He’s not just upset about the Western-sponsored stations – he’s got concerns about Arab-created media as well. Of 280 satellite channels available in the region, only ten are news channels. The rest are entertainment, sports and religious broadcasting. “And the companies that finance the religious channels are the same that finance the dancing and the music.” These channels are an attack on Arab identity, pulling on the youth away from Arab identity both to these forms of entertainment and to Western news.
Why is the west targeting this region? It’s a war on Arab intellectuals, he tells us, an attempt to deal with these nations as if they were “nations of minors”. “Why isn’t there a British channel broadcasting in Hindi or Chinese? Why isn’t there a Russian channel in Swahili? It’s because we’ve got the petroleum.”
He predicts that these new networks will fail and that Northern taxpayers will be left paying for the experiment. He mentions appearing on a panel organized by CNN to ask Arab intellectuals why there’s such hatred for the US. “Do you really need a panel to tell you this after the invasion of Iraq?” An official tells the participants that the US has spent $1 billion financing newspapers and broadcast stations in the Middle East, and that based on these discussions, he’ll recommend doubling that spending. “But the problem is that the product – the propoganda – is bad. The problem is not the radio or television – it’s what they’re trying to sell.”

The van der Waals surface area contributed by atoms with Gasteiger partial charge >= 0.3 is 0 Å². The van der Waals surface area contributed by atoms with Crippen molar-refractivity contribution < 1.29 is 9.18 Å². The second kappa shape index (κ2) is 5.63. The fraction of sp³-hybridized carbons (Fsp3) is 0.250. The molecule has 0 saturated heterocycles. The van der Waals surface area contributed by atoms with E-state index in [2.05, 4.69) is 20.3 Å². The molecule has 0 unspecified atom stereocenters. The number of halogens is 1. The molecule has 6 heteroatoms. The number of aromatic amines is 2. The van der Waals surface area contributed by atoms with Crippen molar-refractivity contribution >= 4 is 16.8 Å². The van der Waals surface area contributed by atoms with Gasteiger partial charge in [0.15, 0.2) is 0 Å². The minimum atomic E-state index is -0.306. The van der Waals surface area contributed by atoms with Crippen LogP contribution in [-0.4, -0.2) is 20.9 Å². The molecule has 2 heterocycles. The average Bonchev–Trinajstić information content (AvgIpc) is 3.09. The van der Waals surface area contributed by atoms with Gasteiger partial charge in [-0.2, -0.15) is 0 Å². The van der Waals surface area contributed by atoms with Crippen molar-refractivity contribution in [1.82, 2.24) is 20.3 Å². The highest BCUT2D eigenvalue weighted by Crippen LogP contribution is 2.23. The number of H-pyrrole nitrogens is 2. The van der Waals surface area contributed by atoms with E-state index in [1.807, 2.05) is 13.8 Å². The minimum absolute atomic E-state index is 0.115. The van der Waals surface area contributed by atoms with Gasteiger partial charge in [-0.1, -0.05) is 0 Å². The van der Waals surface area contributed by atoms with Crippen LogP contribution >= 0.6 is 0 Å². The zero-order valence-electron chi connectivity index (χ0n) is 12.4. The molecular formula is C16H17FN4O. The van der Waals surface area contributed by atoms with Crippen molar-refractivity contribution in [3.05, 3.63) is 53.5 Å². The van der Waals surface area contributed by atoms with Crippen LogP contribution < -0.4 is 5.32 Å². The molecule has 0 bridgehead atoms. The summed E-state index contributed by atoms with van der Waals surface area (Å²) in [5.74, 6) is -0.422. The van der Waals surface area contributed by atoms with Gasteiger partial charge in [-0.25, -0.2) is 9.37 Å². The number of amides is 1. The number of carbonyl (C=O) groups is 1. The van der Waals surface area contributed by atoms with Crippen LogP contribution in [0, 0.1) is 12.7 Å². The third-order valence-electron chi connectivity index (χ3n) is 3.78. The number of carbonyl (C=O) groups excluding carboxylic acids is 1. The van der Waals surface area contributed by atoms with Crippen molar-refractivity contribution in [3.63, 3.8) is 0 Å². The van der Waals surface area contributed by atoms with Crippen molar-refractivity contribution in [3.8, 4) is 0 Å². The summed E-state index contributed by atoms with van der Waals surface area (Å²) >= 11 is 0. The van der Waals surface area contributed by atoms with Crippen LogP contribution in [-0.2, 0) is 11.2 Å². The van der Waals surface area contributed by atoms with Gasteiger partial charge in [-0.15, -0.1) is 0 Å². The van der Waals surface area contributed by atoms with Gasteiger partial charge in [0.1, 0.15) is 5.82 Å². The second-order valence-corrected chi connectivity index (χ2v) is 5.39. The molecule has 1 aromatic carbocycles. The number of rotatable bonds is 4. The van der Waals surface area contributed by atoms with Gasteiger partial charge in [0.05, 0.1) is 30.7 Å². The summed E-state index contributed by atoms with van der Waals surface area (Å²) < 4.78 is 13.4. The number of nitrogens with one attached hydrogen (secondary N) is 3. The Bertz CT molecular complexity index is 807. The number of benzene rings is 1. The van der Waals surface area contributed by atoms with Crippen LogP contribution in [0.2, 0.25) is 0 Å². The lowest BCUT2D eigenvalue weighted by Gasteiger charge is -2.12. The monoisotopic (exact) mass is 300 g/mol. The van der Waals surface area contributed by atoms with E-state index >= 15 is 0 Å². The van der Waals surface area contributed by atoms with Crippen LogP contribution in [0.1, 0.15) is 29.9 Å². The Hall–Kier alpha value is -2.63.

Henri Piaget (I’ve got his name wrong, and I don’t have his affiliation – I’m sorry, my program is in my luggage, which is lost in Heathrow) steps to the defense of France 24, the new French news network which broadcasts in French, English and, coming soon, Arabic. He points out that there are plans to produce the network in Chinese next and to expand into other languages as well.
Piaget sees the function of these channels explicitly as bridge-builders. “We’re living in a world divided, for technical and national reasons.” But as the economy integrates, “we’re now in an open market – we need the growth of international channels to listen, to connect.” He sees the rise of Al Jazeera as a critical moment in media history, pointing out that this was the first time people were hearing Arab voices “not through the channel of a government but from a channel run by journalists.”